Estrus causes an odorous pheromone to be released into the air that drives the males crazy for a mate. This is the time when the boys throw caution to the wind, acting foolishly and taking chances that normally would not occur. The rut season is when cars strike most of these lovesick critters, so extra attention should be given when driving to watch out for them.

Female deer, on the other hand, may be in estrus for only 72 hours. If she does not mate, the doe may experience up to seven estrus cycles. The rut for deer can start as early as late September and last throughout the winter months. The average peak of the whitetail rut is Nov. 13. Again, this is all conditional on what part of the country you live in.

Moon phase does play a part in the type of activity you are likely to witness during the rut. During a full moon, most feeding and rut activity will take place at night. The animals’ bed up and rest more during the day during full moon cycles. In contrast, during dark moon cycles, more activity takes place during the daytime.

So much of the rut cycle is still not completely understood by science, but the studies continue. Many old time hunters have opinions about snow and moon phase, and how it plays into the equation.

I have been fortunate to experience the rut in quite a number of big game animals on several continents. I can assure you, it is my favorite time to be in the woods.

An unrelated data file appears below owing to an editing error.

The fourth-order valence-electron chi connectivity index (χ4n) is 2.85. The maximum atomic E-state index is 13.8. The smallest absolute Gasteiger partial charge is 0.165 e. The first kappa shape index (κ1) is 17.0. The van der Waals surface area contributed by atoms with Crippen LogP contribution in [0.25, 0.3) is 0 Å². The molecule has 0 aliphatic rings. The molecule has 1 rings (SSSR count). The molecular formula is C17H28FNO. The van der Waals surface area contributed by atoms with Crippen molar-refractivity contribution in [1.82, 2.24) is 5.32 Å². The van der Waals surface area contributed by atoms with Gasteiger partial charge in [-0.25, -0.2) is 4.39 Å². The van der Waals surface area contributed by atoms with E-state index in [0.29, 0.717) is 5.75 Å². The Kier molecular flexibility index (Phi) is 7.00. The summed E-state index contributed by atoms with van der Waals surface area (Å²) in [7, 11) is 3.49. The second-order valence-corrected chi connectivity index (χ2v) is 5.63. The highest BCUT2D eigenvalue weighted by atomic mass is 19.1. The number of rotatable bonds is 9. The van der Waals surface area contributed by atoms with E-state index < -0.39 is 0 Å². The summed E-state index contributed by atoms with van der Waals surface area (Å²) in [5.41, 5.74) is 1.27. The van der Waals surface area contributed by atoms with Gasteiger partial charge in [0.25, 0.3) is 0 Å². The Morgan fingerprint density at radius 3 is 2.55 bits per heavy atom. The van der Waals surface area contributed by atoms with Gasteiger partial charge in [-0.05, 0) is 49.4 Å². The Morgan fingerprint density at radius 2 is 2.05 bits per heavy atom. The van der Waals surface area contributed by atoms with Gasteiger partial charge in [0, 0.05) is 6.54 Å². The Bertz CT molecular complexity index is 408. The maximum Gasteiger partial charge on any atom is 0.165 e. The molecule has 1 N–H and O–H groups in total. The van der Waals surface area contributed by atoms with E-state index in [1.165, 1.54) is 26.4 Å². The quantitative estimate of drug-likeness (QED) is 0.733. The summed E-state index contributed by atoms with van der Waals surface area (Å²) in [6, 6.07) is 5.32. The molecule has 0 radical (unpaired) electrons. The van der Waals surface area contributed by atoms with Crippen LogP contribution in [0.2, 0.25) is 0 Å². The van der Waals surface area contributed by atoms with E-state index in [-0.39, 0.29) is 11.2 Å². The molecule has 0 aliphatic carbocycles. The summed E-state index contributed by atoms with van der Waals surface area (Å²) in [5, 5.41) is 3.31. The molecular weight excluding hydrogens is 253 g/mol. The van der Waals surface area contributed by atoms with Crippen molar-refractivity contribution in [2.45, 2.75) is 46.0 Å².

The big stag eventually roared once more, this time from around 40 feet away. He played hide and seek around a stand of trees for what seemed like hours, before coming into view. The scene played out just as we planned, and we harvested the old stag. It was several hours before my knees quit bouncing off of each other. Even Roberto got a little shook up when that big boy came into view. Yes, I love the rut.

Mark Rackay is a columnist for several newspapers and has been a feature writer for numerous sporting magazines. A world-class saltwater angler and an avid hunter promoting ethical and fair chase hunting and fishing, he travels the world in search of adventure. Feel free to contact him on his personal email for questions, comments or story ideas.